When the Modern Language Association, America’s largest association of English professors, demonstrates a sudden concern for the rising debt level of college students as they did in a recent issue of Inside Higher Education, these sentiments bear closer scrutiny.
Charlotte Allen, contributing editor of Minding the Campus, suggests that the MLA’s call for “Congress, state legislatures and institutes of higher education to calibrate educational costs and student aid in ways that will keep student debt within strict limits,” might indicate that they’re in a state of panic over the fact that English degrees are increasingly worthless in today’s job market. If this situation continues, it might actually put them into the uncomfortable position of being unemployed, and perhaps left to languish at some outpost of Occupy Wall Street.
Of course the MLA’s mention of legislative involvement also indicates that this powerful group might like to “extract massive amounts of money from taxpayers for higher education that, coupled with generous loan-forgiveness programs, would make college essentially free, for the students, that is.”
It is noteworthy to mention in passing that English degrees aren’t what they used to be, and that’s putting it mildly.
Today’s English major is the relic of a more contemplative era when students had time to develop a philosophy of life before the realities of making a living intruded on their personal space. The period of time when the number of English majors soared from 17,000 to 64,000 a year in post World War II America is long gone. Financial goals have replaced philosophical ones, and today less than four percent of students graduate with English degrees, according to Professor William Chace, former president of both Emory and Wesleyan College, who made some astute observations on this topic in The American Scholar.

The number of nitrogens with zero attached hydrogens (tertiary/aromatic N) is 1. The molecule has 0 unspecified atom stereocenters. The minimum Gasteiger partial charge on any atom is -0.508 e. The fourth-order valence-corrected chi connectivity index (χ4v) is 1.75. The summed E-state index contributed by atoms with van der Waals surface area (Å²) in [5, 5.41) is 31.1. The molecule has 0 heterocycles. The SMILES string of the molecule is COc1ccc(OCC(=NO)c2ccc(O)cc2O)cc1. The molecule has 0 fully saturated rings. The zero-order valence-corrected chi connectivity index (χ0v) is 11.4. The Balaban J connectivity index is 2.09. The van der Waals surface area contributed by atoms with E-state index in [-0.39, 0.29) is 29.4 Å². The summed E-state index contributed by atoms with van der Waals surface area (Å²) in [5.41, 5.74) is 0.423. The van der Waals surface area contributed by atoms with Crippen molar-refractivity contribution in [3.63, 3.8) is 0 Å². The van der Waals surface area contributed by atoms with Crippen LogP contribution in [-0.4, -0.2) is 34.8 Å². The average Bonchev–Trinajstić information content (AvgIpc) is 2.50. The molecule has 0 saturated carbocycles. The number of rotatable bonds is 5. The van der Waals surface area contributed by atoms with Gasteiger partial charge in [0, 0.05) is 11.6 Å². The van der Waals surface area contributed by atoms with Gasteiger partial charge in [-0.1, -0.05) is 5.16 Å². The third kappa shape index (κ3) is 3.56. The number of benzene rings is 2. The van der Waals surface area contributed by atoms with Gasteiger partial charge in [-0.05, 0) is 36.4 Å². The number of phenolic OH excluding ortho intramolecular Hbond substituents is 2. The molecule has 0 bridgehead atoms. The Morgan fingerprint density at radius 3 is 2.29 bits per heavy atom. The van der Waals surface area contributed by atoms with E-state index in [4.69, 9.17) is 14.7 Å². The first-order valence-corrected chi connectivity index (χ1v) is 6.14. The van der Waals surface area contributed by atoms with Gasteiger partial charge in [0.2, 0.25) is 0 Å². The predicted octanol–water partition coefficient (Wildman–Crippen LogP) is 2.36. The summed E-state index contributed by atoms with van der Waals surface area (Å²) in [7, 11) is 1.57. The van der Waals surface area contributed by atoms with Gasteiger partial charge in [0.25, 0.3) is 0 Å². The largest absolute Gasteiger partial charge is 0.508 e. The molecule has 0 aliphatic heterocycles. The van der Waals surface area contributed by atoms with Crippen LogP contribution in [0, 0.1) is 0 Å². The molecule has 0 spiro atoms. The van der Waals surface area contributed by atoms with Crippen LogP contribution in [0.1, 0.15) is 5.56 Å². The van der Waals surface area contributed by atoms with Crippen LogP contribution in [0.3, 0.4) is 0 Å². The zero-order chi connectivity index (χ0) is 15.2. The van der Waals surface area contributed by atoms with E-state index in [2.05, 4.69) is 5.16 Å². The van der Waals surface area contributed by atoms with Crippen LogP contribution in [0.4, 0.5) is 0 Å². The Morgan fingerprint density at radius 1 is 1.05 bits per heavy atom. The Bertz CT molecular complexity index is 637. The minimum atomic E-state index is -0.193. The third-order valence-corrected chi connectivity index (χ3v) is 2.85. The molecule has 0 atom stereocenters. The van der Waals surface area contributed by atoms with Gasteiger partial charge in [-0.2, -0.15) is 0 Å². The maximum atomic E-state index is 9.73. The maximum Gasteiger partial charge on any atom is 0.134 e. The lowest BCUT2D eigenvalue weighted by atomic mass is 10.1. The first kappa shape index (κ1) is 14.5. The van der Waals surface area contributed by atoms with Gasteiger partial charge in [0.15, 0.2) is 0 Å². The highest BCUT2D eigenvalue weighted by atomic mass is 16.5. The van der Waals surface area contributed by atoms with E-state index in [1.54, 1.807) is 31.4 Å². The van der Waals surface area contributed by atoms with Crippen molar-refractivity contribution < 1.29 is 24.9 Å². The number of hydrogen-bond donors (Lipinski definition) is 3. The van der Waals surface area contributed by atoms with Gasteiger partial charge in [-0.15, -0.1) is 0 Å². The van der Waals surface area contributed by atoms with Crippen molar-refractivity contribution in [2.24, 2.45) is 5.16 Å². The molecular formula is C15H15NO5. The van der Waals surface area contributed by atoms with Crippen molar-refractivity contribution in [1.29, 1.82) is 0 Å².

Professor Chace is well aware that decades of deconstructing and denigrating the study of English has inspired students to seek other majors. Describing the downfall of the English department in old school terms, he observed that “English has become less and less coherent as a discipline and, worse, has come near exhaustion as a scholarly pursuit. Moreover, “English departments have not responded energetically and resourcefully to the situation surrounding them.”
However, Charlotte Allen takes a far more direct approach to this problem. To MLA members worried about their jobs, she says, “I have a suggestion that might help: teach some literature. Teach Goethe and Shakespeare – what they actually say – instead of Marxism, sexism, “intersectionality,” “heterotextuality,” or whatever your pet ideological or fashionable obsession might be.”
That just might create some value for the students’ $200,000 college educations and inspire them to learn something, so you will “worry less about your academic field disappearing under pressure from your college’s cost-cutting administrators.”
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Deborah Lambert writes the Squeaky Chalk column for Accuracy in Academia.
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